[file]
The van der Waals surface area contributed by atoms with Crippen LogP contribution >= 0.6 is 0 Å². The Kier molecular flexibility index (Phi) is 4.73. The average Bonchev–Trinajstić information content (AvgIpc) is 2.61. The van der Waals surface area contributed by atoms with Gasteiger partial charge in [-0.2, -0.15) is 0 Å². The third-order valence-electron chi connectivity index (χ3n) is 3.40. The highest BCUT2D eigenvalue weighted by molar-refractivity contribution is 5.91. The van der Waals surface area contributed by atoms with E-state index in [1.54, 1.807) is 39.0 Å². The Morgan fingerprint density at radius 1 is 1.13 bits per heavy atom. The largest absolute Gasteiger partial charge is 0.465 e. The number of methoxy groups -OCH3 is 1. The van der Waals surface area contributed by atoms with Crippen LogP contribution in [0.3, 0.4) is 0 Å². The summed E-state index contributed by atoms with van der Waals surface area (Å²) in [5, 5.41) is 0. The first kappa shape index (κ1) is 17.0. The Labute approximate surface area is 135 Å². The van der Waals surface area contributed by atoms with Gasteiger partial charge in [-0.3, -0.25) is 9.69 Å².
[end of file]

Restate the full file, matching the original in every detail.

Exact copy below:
The van der Waals surface area contributed by atoms with Crippen LogP contribution >= 0.6 is 0 Å². The Kier molecular flexibility index (Phi) is 4.73. The average Bonchev–Trinajstić information content (AvgIpc) is 2.61. The van der Waals surface area contributed by atoms with Gasteiger partial charge in [-0.2, -0.15) is 0 Å². The third-order valence-electron chi connectivity index (χ3n) is 3.40. The highest BCUT2D eigenvalue weighted by molar-refractivity contribution is 5.91. The van der Waals surface area contributed by atoms with E-state index in [1.54, 1.807) is 39.0 Å². The Morgan fingerprint density at radius 1 is 1.13 bits per heavy atom. The largest absolute Gasteiger partial charge is 0.465 e. The number of methoxy groups -OCH3 is 1. The van der Waals surface area contributed by atoms with Crippen LogP contribution in [0.3, 0.4) is 0 Å². The summed E-state index contributed by atoms with van der Waals surface area (Å²) in [5, 5.41) is 0. The first kappa shape index (κ1) is 17.0. The Labute approximate surface area is 135 Å². The van der Waals surface area contributed by atoms with Gasteiger partial charge in [-0.3, -0.25) is 9.69 Å².